Greece is a midway point between Europe and the Middle East, Africa and the East. Which is why refugees flood into the country—from Libya, Syria, Pakistan—and why drugs and guns flow, why the politicians and the police can get rich.
“The problem is a human one,” he tells us. “Nepotism and corruption.” There is no easy solution.
What about the threat of Golden Dawn?
They have reached the limit of the popularity they can achieve, Yannis believes. They had nearly 20 percent of support in polls a few years back. But now people have realized that they are just Nazis. So their support has dropped. “But they say that a huge number of the army support them.”
A friend of his in the police force recalls that during his training, one officer once claimed not to believe in human rights. The great majority of the training officers cheered. Those who didn’t, shrank into their seats.
Kostis is sitting with his girlfriend, Edara (who didn’t wish to be photographed) on a curb outside the National Technical University. Edara graduated with a master’s degree today. She shows us the roll of paper, tied with a ribbon.
“All the people thought that when they voted no they were saying to Syriza, to Tsipras, that we’re not afraid to go the whole way,” Kostis says. “That we’re not afraid to leave the Euro. We were ready to do it. But he didn’t.”
Will you leave the country now that you are finished studying?
“As long as I can live my life the way I want to, I’m not going to leave,” says Kostis.
They have to go, meet their friends, drink raki (the strong Cretan liquor) and eat meze. Next week, they are going away on holidays, to the islands. They are still arguing with their extended gang of friends about where: to the Western islands, or the Eastern? They go off together, she on a motorcycle, he on a moped, helmetless, yelling into their cellphones and at each other, dodging through the nighttime Athens traffic.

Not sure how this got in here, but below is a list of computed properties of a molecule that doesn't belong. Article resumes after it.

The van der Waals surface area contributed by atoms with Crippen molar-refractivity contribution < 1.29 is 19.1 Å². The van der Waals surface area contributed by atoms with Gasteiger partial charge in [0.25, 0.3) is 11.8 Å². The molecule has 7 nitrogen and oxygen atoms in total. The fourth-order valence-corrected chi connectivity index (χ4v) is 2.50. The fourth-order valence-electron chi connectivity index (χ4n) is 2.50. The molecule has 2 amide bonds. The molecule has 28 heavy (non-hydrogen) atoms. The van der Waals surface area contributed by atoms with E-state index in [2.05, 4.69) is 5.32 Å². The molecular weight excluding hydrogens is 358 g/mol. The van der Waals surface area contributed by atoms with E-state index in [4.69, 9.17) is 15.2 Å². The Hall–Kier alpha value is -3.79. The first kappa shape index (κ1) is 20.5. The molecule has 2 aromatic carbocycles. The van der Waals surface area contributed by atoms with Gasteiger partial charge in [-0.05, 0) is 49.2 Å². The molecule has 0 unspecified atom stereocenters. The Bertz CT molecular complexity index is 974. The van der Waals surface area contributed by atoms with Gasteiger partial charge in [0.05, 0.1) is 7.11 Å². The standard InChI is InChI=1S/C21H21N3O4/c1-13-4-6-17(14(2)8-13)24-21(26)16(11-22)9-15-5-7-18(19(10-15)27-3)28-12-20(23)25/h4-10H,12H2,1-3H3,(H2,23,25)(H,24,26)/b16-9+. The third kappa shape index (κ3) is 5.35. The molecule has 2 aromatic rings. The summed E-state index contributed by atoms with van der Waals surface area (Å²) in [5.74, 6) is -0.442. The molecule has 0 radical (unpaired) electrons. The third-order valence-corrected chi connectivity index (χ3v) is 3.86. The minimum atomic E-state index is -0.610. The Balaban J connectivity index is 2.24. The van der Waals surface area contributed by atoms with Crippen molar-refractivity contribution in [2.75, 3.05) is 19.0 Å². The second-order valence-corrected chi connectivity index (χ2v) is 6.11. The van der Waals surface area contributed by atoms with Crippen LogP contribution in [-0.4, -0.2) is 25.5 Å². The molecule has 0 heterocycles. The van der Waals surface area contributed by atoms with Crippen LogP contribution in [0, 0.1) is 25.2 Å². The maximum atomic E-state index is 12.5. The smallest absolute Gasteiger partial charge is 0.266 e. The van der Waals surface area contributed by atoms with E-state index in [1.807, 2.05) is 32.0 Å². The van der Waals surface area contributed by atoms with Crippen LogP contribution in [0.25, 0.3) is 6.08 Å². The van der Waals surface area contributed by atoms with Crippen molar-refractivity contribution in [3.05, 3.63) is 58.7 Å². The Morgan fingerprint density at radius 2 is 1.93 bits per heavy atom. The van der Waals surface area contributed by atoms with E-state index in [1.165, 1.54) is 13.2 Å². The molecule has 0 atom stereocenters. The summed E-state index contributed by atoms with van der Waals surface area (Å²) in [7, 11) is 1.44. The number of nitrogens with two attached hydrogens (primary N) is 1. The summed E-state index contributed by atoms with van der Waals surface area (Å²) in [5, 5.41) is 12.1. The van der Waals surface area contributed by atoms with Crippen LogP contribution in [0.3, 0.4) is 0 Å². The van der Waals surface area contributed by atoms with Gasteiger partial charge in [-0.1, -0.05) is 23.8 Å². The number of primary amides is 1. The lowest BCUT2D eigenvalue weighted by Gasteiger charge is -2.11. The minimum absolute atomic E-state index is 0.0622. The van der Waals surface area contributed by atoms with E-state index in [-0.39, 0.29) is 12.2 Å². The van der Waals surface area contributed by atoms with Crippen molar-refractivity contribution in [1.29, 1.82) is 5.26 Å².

Ari is Turkish. He lived for two years in the U.K. and his English is clear and crisp, but his voice is taut with anger.
“I hate this country,” he says. “Nobody cares about anyone here. Go to Monastiraki, where the tourists are, lie down on the streets there and you will see. Nobody will come to help you. They will step over you.”
He waves a plastic bottle of water. “Look at this. In the U.K. nobody pays for water. But here you have to pay. Water should be free.
“If you kill someone, you will spend maybe a year in prison. I spent 15 months in a detainment camp when I came here. All of us sleeping together in the same big room, nothing to protect us from the cold in the winter. Another man had spent two years there. And for what crime? For not having the right papers. That was our crime. Two years locked away without a trial.”
Mikis is the owner of a coffee shop. He sits at a table on the street outside. Yes, things will get better, he believes. Not today, or tomorrow. But in some years, things will be a little better. And they will not get much worse.
Greece has more public servants than any other European country, he tells me—too many. Yes, there are the islands, and every island needs a doctor, a policeman. But still, there are too many. The politicians give jobs to their friends, their families, the friends of their families.
“Look,” he says. “The Germans are not so bad. All they are trying to do is make us like them. They are trying to make us into a normal, modern European country. They are trying to stop the corruption. They are trying to make everyone pay their taxes. We have to do this. We have to move forwards.
Vicky sits on a window ledge in a graffitied alleyway in Exarcheia, smoking and drinking Coca-Cola. She is 37, she tells me. She wants to have a family, but she can’t. There is nothing here now, no job to support children with, no life to raise them to.
For years there were just two parties here, she says: Blue and Green. Conservative and Social-Democrat. You were cheated by the Blue for five years, then you voted for the Green, and they were just as corrupt. “They just wanted to eat our money.” The way she says “eat” makes me think she is looking for a stronger word, a word of her own tongue without a cognate in English.
“I like him,” she says. “I like him because of his personal life, unmarried with two children, in a country of carbon-copied families, polite husbands and wives with two identical children.
“Last night I was talking to my mother and I told her, if the war, the revolution comes—and it might—I will go out on the streets and fight. Not because I know what to fight for, but because I have nothing else to live for. No job, no family. Just you, mama.”
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Tomás Lynch is a Dublin-based writer and teacher whose work has appeared in The Irish Times, The Village and other publications.